After they are shooed off-stage, a guitarist sits down to play a few very catchy songs in a lively, modern style of music that are accompanied with biting political commentary, the subject of which finds itself mocked on stage immediately afterwards by a ventriloquist with a menagerie of animals who take on the personas of political figures and discuss the issue of raising taxes. Intrigued, Havoc jumps on stage to investigate the animals, and is promptly turned into a member of the group, and afterwards the ventriloquist tries to either buy him from Sinead or hire him for his show. Slightly less exotic is the next duo of singers, who perform various feats on stage like imitations of famous political figures or voice projection around the stage.

The theme of music continues with a whole group of singers from the slums of London performing as an unironic religious choir, who are followed by a man who brings a box on stage that he proceeds to unfold and unfold and unfold, until he steps inside and disappears entirely, not even bothering to stay to hear whether or not he has been hired. The closing performance is given by a group of ladies of various ages sitting down over tea and providing the most vicious gossip about everything and everyone, including Sinead’s fashion sense, before Sinead reties from work for the night.

As arranged beforehand, Sinead meets with Marcus during the next night to go searching for Stepano, but after he explains what happened with the basement and that the Assamite went missing, the two of them are interrupted by Charles, who announces a visitor. The woman in question, who is dressed in foreign-looking clothing with a long veil, turns out to be an Assamite sent to retrieve Stepano’s body and introduces herself as Taliah in rather broken English. Marcus brings her to Sinead, who acts as a translator for her, and the Assamite explains that Stepano woke up when she approached him to take him with her and went “poof” like the clan’s sorcerers do, after which the basement’s ceiling collapsed. Since she couldn’t find him afterwards, she went into the city to befriend some of the locals and learn English, as the fetch mission she was sent on didn’t originally require a knowledge of the local language.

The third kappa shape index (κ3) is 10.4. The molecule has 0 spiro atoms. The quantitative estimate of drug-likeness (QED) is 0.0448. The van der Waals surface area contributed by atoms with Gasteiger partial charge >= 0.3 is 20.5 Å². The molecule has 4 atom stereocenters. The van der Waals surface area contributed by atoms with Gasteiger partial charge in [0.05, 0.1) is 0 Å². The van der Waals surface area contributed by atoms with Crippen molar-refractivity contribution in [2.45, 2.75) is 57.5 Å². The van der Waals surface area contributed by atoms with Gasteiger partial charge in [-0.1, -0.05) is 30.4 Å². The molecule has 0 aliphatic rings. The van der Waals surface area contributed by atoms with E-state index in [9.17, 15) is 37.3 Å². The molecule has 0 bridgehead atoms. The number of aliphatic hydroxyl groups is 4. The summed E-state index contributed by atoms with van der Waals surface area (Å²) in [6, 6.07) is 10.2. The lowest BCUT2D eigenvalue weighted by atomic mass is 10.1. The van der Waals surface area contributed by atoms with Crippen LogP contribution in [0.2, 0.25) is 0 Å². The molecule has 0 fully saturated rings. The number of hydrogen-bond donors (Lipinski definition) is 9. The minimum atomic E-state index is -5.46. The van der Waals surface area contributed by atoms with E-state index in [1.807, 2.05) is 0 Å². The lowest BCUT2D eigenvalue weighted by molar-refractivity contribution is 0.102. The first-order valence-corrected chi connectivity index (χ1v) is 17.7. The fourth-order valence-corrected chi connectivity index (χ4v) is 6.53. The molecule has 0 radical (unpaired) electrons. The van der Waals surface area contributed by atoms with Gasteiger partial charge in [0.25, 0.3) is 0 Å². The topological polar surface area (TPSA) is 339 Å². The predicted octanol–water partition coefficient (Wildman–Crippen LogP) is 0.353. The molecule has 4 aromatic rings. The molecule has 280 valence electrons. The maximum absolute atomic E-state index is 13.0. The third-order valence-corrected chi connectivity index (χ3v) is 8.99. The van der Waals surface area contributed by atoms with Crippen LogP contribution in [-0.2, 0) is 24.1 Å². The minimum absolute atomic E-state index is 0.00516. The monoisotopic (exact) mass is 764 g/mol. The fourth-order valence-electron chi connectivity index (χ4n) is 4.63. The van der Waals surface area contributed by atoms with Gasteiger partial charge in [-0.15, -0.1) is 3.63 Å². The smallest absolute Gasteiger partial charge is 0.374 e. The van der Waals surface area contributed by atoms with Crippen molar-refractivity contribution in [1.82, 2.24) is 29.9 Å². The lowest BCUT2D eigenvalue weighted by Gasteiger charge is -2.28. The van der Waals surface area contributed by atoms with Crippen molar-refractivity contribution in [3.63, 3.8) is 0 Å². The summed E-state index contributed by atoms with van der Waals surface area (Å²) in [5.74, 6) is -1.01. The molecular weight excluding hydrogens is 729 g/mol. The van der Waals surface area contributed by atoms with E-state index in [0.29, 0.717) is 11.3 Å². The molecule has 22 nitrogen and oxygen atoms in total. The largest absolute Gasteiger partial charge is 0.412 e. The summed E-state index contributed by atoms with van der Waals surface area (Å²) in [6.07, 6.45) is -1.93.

After questioned as to what will happen to Stepano after they find him, she only says that the clan elders will talk to him once he gets better. She also shows them the special chain she has for catching him, which is supposed to entirely prevent him from escaping using supernatural strength, but otherwise seems content to defer to the decisions of Marcus and Sinead, who decide to set up a few Obfuscate traps and summon Stepano. This plan is abandoned after nothing happens despite the summoning, and a few questions directed at Incitatus point them in the right direction, as the horse helpfully explains that Stepano always left in the same direction after his previous visits, which Marcus identifies as being in the direction of his burned-down mansion.

Hunting for tracks reveals that foot prints lead through the rose garden and also towards a large rock that resembles a headstone. Despite having no visible mechanism for lifting it, they find a spot that smells faintly of blood, and after Taliah pours her own blood on it, the rock disappears and reveals a staircase leading downwards. Chains of Arabic writing, translating into protective charms, decorate the walls, though they have been disturbed, and pressing onwards, the group hears cheerful whistling from behind a door left slightly ajar. Stepano’s voice sounds from within the room, asking them to step in, and when they push open the door, it turns out to be an ideal circle full of candles, with diagrams and pentacles painted onto the walls and floor. Marcus recognizes some of the occult symbols as being related to the astral realm, and establishes a telepathic connection to Stepano, who is working on chalk drawings. He finds that Stepano’s mind is torpored inside his body and inaccessible, though there is a different conscience controlling his body which feels strange, though not immediately hostile.